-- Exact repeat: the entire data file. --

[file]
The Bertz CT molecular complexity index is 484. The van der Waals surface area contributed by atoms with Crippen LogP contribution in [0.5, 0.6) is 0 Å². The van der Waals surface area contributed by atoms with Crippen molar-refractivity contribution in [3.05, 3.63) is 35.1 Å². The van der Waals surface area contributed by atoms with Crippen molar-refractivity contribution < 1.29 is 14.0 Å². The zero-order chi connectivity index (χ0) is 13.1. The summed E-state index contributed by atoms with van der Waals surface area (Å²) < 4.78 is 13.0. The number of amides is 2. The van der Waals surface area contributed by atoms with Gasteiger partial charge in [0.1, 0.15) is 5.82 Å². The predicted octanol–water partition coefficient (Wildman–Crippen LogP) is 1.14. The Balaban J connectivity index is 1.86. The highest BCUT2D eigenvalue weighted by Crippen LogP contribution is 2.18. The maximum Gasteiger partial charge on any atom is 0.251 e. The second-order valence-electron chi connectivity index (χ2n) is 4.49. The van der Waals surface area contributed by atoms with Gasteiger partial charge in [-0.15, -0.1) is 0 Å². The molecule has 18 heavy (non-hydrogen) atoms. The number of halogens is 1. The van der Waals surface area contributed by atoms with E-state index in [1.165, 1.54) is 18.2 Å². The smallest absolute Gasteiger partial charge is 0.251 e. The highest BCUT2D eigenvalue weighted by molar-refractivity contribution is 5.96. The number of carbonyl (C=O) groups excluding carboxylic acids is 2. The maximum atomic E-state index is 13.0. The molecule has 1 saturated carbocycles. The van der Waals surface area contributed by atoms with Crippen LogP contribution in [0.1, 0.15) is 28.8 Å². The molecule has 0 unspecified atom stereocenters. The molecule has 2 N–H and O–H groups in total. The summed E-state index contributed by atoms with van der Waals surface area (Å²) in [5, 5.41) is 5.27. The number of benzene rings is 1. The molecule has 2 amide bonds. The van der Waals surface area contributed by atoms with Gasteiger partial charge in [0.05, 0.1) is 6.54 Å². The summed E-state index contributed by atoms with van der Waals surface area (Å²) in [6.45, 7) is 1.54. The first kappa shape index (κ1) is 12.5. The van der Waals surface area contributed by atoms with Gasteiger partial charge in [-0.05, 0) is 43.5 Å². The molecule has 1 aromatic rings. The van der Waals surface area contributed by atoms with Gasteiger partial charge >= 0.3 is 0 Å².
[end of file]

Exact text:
The Bertz CT molecular complexity index is 484. The van der Waals surface area contributed by atoms with Crippen LogP contribution in [0.5, 0.6) is 0 Å². The van der Waals surface area contributed by atoms with Crippen molar-refractivity contribution in [3.05, 3.63) is 35.1 Å². The van der Waals surface area contributed by atoms with Crippen molar-refractivity contribution < 1.29 is 14.0 Å². The zero-order chi connectivity index (χ0) is 13.1. The summed E-state index contributed by atoms with van der Waals surface area (Å²) < 4.78 is 13.0. The number of amides is 2. The van der Waals surface area contributed by atoms with Gasteiger partial charge in [0.1, 0.15) is 5.82 Å². The predicted octanol–water partition coefficient (Wildman–Crippen LogP) is 1.14. The Balaban J connectivity index is 1.86. The highest BCUT2D eigenvalue weighted by Crippen LogP contribution is 2.18. The maximum Gasteiger partial charge on any atom is 0.251 e. The second-order valence-electron chi connectivity index (χ2n) is 4.49. The van der Waals surface area contributed by atoms with Gasteiger partial charge in [-0.15, -0.1) is 0 Å². The molecule has 18 heavy (non-hydrogen) atoms. The number of halogens is 1. The van der Waals surface area contributed by atoms with E-state index in [1.165, 1.54) is 18.2 Å². The smallest absolute Gasteiger partial charge is 0.251 e. The highest BCUT2D eigenvalue weighted by molar-refractivity contribution is 5.96. The number of carbonyl (C=O) groups excluding carboxylic acids is 2. The maximum atomic E-state index is 13.0. The molecule has 1 saturated carbocycles. The van der Waals surface area contributed by atoms with Crippen LogP contribution in [0.1, 0.15) is 28.8 Å². The molecule has 0 unspecified atom stereocenters. The molecule has 2 N–H and O–H groups in total. The summed E-state index contributed by atoms with van der Waals surface area (Å²) in [5, 5.41) is 5.27. The number of benzene rings is 1. The molecule has 2 amide bonds. The van der Waals surface area contributed by atoms with Gasteiger partial charge in [0.05, 0.1) is 6.54 Å². The summed E-state index contributed by atoms with van der Waals surface area (Å²) in [6.45, 7) is 1.54. The first kappa shape index (κ1) is 12.5. The van der Waals surface area contributed by atoms with Gasteiger partial charge in [-0.05, 0) is 43.5 Å². The molecule has 1 aromatic rings. The van der Waals surface area contributed by atoms with Gasteiger partial charge >= 0.3 is 0 Å².